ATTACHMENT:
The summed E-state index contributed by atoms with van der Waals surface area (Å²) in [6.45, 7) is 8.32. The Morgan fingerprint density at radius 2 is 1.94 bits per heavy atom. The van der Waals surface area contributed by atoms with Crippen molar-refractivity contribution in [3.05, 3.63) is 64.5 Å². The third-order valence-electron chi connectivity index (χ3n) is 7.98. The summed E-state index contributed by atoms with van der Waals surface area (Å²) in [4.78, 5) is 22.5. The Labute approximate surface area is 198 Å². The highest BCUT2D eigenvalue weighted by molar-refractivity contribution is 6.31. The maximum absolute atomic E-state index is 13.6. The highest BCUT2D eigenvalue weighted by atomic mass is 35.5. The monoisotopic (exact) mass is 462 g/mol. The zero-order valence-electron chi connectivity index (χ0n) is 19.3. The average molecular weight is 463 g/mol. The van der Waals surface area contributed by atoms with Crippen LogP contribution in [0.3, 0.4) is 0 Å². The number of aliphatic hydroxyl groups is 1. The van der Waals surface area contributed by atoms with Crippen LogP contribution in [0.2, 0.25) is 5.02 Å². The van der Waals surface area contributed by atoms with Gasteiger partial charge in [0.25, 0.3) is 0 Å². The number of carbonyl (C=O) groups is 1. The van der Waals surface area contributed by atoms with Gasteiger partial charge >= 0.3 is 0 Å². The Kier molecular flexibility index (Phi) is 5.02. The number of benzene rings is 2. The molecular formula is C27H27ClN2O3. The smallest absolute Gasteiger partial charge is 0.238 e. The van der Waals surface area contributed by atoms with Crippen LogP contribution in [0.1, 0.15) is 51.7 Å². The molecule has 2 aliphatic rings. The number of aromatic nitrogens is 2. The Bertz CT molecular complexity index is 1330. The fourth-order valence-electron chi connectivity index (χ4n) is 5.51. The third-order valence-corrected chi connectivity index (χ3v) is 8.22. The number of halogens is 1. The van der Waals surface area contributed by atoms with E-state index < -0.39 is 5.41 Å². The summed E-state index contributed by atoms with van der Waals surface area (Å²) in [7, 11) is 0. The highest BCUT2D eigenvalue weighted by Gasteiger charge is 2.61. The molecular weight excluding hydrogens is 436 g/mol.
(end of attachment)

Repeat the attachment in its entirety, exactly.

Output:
The summed E-state index contributed by atoms with van der Waals surface area (Å²) in [6.45, 7) is 8.32. The Morgan fingerprint density at radius 2 is 1.94 bits per heavy atom. The van der Waals surface area contributed by atoms with Crippen molar-refractivity contribution in [3.05, 3.63) is 64.5 Å². The third-order valence-electron chi connectivity index (χ3n) is 7.98. The summed E-state index contributed by atoms with van der Waals surface area (Å²) in [4.78, 5) is 22.5. The Labute approximate surface area is 198 Å². The highest BCUT2D eigenvalue weighted by molar-refractivity contribution is 6.31. The maximum absolute atomic E-state index is 13.6. The highest BCUT2D eigenvalue weighted by atomic mass is 35.5. The monoisotopic (exact) mass is 462 g/mol. The zero-order valence-electron chi connectivity index (χ0n) is 19.3. The average molecular weight is 463 g/mol. The van der Waals surface area contributed by atoms with Crippen LogP contribution in [0.3, 0.4) is 0 Å². The number of aliphatic hydroxyl groups is 1. The van der Waals surface area contributed by atoms with Crippen LogP contribution in [0.2, 0.25) is 5.02 Å². The van der Waals surface area contributed by atoms with Gasteiger partial charge in [0.25, 0.3) is 0 Å². The number of carbonyl (C=O) groups is 1. The van der Waals surface area contributed by atoms with Gasteiger partial charge >= 0.3 is 0 Å². The Kier molecular flexibility index (Phi) is 5.02. The number of benzene rings is 2. The molecular formula is C27H27ClN2O3. The smallest absolute Gasteiger partial charge is 0.238 e. The van der Waals surface area contributed by atoms with Crippen LogP contribution in [0.1, 0.15) is 51.7 Å². The molecule has 2 aliphatic rings. The number of aromatic nitrogens is 2. The Bertz CT molecular complexity index is 1330. The fourth-order valence-electron chi connectivity index (χ4n) is 5.51. The third-order valence-corrected chi connectivity index (χ3v) is 8.22. The number of halogens is 1. The van der Waals surface area contributed by atoms with E-state index < -0.39 is 5.41 Å². The summed E-state index contributed by atoms with van der Waals surface area (Å²) in [7, 11) is 0. The highest BCUT2D eigenvalue weighted by Gasteiger charge is 2.61. The molecular weight excluding hydrogens is 436 g/mol.